Batman v Superman: Dawn of Justice Review
Batman v Superman: Dawn of Justice was always going to be a dubious proposition. Pitting two of the world’s favourite superheroes in a fight was taking a big risk. Does it pay off?
Unfortunately, no. Much like its predecessor, Man of Steel, Zack Snyder’s Dawn of Justice is bland and predictable. It even commits the worst possible crime for any film: it’s terminally dull.
The plot is largely divided in three. Bruce Wayne/Batman (Ben Affleck) is enraged that many of his employees died when villain General Zod (Michael Shannon) battled with Superman in Man of Steel. (Zod was attempting to wipe Earth of its inhabitants and colonise the planet with Kryptonians). Wayne blames Superman/Clark Kent (Henry Cavill) for their deaths.
So does businessman Lex Luthor (Jesse Einsenberg), who is convinced that the caped superhero must be stopped, by means of a secret weapon he is developing. Meanwhile, Clark Kent investigates Batman’s increasingly ambiguous interventions in the criminal world.
Almost as an afterthought, the film also follows Wonder Woman (Gal Gadot), whose blockbuster activities (when not fighting epic battles) consist in attending parties, watching the news, and checking her email.
The film’s premise isn’t uninteresting. In Hollywood films we often watch New York city, or its fictional equivalents, bend under the weight of epic superhero clashes. Taking into account the resulting deaths and destruction is a first, and rather thoughtful. However, it’s gone about clumsily. It turns to over-used plotlines and builds to a predictable conclusion.
Not satisfied with being unoriginal, Dawn of Justice is also full of senseless developments. It’s never clear why Bruce Wayne holds Superman, rather than General Zod, responsible for the damage of the conflict. Rather, the whole idea seems like a clumsy attempt to get the two heroes to fight about something, while allowing the audience to remain sympathetic to both.
Nor is it explained why Lex Luthor is obsessed by destroying the alien superhero. Other elements are puzzling. Why does Lois Lane keep putting herself in harm’s way? How does Batman get Wonder Woman’s email address? And why does a key twist hinge on a bizarre name coincidence?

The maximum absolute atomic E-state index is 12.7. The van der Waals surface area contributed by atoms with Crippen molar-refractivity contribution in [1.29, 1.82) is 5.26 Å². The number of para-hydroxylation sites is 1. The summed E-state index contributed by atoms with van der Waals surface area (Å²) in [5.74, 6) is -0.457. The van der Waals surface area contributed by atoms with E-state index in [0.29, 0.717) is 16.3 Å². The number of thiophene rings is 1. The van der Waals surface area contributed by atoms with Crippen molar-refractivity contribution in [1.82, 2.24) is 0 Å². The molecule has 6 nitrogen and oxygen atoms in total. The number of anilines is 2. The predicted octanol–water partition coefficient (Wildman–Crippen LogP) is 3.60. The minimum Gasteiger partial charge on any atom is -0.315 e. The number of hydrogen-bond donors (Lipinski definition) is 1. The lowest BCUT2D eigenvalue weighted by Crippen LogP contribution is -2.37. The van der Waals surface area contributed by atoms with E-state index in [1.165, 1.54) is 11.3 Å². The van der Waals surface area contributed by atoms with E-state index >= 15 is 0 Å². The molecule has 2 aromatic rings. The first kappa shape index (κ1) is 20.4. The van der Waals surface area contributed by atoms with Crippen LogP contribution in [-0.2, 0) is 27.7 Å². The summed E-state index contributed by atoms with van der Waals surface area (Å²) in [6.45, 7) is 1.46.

It’s not that the heroes aren’t particularly likeable: it’s that screenwriters Chris Terrio and David S. Goyer fail to get their audience to care. The acting performances are generally disappointing. Cavill shows almost no emotional range, while Affleck only has one mode: angry. Gadot is given a tedious stereotype to work with: glamorous stranger with attitude.
The portrayal of women is overall poor - they’re secretaries with bob haircuts and tight clothes, or tropes, as in the case of Wonder Woman, or only there to be saved, like Lois Lane and Martha (Diane Lane), Superman’s mother. Holly Hunter as Senator Finch has a somewhat better deal, although her dialogue is built out of platitudes.
It doesn’t help that Dawn of Justice stays very serious in tone. The film loses out on the opportunity to make fun of itself (and there is a lot to make fun of), as well as the levity in dialogue which has kept similar Marvel films fresh.
Thankfully, Eisenberg brings in some energy. The actor excels at playing complex and nervy personas, and given that he’s the only one awake out of the otherwise comatose leads, it’s tempting to root for his Luthor. Jeremy Irons pitches in as Alfred, Bruce Wayne’s trusted friend and employee, and is a much-welcomed (but too rare) comic relief, while Laurence Fishburne in the role of the acidic Daily Planet Editor Perry White does the same on the Metropolis side.
Hans Zimmer and Junkie XL deliver with the soundtrack, although its quality emphasises the deficiencies of the rest of the film. Snyder has brought in some solid special effects, but it’s a challenge to feel impressed when not invested in the story.
Batman v Superman: Dawn of Justice is a disappointment. If DC Comics want to compete with Marvel’s blockbusters, they’re going to have to up their game.
Last updated: 30/05/2018 17:41:23